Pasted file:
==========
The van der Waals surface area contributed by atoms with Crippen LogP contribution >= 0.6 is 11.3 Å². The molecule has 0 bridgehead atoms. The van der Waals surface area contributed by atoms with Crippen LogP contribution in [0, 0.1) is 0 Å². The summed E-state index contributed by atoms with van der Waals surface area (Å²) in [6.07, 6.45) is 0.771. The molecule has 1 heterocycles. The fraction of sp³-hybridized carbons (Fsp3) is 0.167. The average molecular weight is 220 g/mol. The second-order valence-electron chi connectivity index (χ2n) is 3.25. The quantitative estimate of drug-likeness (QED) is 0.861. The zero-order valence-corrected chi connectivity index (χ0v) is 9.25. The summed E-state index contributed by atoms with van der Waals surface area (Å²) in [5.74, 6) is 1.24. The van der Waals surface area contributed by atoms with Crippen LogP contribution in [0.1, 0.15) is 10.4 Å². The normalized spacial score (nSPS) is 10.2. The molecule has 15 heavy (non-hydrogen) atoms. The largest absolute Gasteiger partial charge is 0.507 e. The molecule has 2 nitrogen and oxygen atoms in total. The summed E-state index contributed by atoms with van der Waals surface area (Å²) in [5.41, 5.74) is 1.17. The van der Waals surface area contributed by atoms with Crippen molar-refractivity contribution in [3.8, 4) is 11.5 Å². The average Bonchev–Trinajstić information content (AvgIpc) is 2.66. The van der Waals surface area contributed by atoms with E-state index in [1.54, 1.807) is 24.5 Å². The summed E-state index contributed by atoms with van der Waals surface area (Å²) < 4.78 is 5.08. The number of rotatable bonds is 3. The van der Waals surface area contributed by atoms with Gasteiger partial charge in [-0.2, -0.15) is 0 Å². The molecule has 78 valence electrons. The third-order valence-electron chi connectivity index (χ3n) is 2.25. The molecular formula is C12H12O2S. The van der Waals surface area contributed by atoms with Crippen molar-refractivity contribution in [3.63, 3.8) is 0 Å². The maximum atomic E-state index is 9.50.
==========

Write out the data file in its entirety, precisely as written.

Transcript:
The van der Waals surface area contributed by atoms with Crippen LogP contribution >= 0.6 is 11.3 Å². The molecule has 0 bridgehead atoms. The van der Waals surface area contributed by atoms with Crippen LogP contribution in [0, 0.1) is 0 Å². The summed E-state index contributed by atoms with van der Waals surface area (Å²) in [6.07, 6.45) is 0.771. The molecule has 1 heterocycles. The fraction of sp³-hybridized carbons (Fsp3) is 0.167. The average molecular weight is 220 g/mol. The second-order valence-electron chi connectivity index (χ2n) is 3.25. The quantitative estimate of drug-likeness (QED) is 0.861. The zero-order valence-corrected chi connectivity index (χ0v) is 9.25. The summed E-state index contributed by atoms with van der Waals surface area (Å²) in [5.74, 6) is 1.24. The van der Waals surface area contributed by atoms with Crippen LogP contribution in [0.1, 0.15) is 10.4 Å². The normalized spacial score (nSPS) is 10.2. The molecule has 15 heavy (non-hydrogen) atoms. The largest absolute Gasteiger partial charge is 0.507 e. The molecule has 2 nitrogen and oxygen atoms in total. The summed E-state index contributed by atoms with van der Waals surface area (Å²) in [5.41, 5.74) is 1.17. The van der Waals surface area contributed by atoms with Crippen molar-refractivity contribution in [3.8, 4) is 11.5 Å². The average Bonchev–Trinajstić information content (AvgIpc) is 2.66. The van der Waals surface area contributed by atoms with E-state index in [1.54, 1.807) is 24.5 Å². The summed E-state index contributed by atoms with van der Waals surface area (Å²) < 4.78 is 5.08. The number of rotatable bonds is 3. The van der Waals surface area contributed by atoms with Gasteiger partial charge in [-0.2, -0.15) is 0 Å². The molecule has 78 valence electrons. The third-order valence-electron chi connectivity index (χ3n) is 2.25. The molecular formula is C12H12O2S. The van der Waals surface area contributed by atoms with Crippen molar-refractivity contribution in [3.63, 3.8) is 0 Å². The maximum atomic E-state index is 9.50.